Q: This year I tried to grow some gladioli in a spot where I had lantana last year. The results were tortured looking. After researching on the Web I find that lantana is allelopathic but I could not find how long this effect stays in the soil. Could you tell me please?
A: Dr. Mark Czarnota, University of Georgia weed specialist, has studied the phenomena of plants that chemically interfere with other plants nearby (allelopathy). He comments that although the allelopathy of black walnut trees is well-known, the exact mechanism is not well-understood. Sunflower farmers claim that sunflowers are allelopathic but some scientists suggest that development of fungal antibodies and the increase of soil disease organisms could also play a part.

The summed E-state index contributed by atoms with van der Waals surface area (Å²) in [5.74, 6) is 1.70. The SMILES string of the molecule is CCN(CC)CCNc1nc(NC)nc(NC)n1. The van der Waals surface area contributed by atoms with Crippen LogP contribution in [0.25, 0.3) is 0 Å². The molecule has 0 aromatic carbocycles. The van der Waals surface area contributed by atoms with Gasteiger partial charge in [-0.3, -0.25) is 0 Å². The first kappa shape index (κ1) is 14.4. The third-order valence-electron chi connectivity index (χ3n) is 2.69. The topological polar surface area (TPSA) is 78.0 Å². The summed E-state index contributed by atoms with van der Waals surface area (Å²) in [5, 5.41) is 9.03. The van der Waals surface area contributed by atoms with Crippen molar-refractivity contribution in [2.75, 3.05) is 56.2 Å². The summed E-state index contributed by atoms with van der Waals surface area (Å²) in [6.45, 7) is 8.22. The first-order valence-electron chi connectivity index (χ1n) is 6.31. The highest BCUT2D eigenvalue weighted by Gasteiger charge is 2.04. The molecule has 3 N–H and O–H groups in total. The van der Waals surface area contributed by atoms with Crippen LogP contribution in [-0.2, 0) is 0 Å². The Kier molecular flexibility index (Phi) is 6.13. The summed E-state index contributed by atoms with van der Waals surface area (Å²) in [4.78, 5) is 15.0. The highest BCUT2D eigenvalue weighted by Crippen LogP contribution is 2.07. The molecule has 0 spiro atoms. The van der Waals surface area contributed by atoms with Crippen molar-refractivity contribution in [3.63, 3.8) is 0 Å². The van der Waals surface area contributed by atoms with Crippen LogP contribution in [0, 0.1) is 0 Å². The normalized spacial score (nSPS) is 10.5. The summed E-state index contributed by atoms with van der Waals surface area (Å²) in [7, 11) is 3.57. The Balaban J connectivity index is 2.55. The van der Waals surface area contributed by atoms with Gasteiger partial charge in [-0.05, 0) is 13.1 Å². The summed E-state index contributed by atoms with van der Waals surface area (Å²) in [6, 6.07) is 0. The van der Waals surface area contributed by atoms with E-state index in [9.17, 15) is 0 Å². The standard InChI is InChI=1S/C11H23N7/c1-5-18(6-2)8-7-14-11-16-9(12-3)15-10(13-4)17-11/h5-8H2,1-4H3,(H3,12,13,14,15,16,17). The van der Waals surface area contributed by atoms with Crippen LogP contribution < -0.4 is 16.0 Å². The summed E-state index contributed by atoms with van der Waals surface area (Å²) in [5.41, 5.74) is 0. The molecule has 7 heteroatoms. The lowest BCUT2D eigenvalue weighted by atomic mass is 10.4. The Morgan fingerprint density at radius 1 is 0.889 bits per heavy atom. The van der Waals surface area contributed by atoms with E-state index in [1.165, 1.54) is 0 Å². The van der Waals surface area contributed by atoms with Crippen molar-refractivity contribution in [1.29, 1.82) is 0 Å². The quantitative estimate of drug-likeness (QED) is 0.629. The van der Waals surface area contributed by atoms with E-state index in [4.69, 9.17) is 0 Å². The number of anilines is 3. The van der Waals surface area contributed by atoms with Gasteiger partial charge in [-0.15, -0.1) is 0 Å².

Lantana is a noxious weed in Australia and India, due in part to its documented allelopathic effects. If lantana could survive our winter it might even become a kudzu-like pest in Georgia. Fortunately, allelopathic chemicals are not very persistent. Once a plant dies, the chemicals it once exuded gradually disappear. I have no research to back me up but my guess is that the allelopathy of lantana does not last more than a few months. Your gladiolas might have had a virus that caused them to be malformed.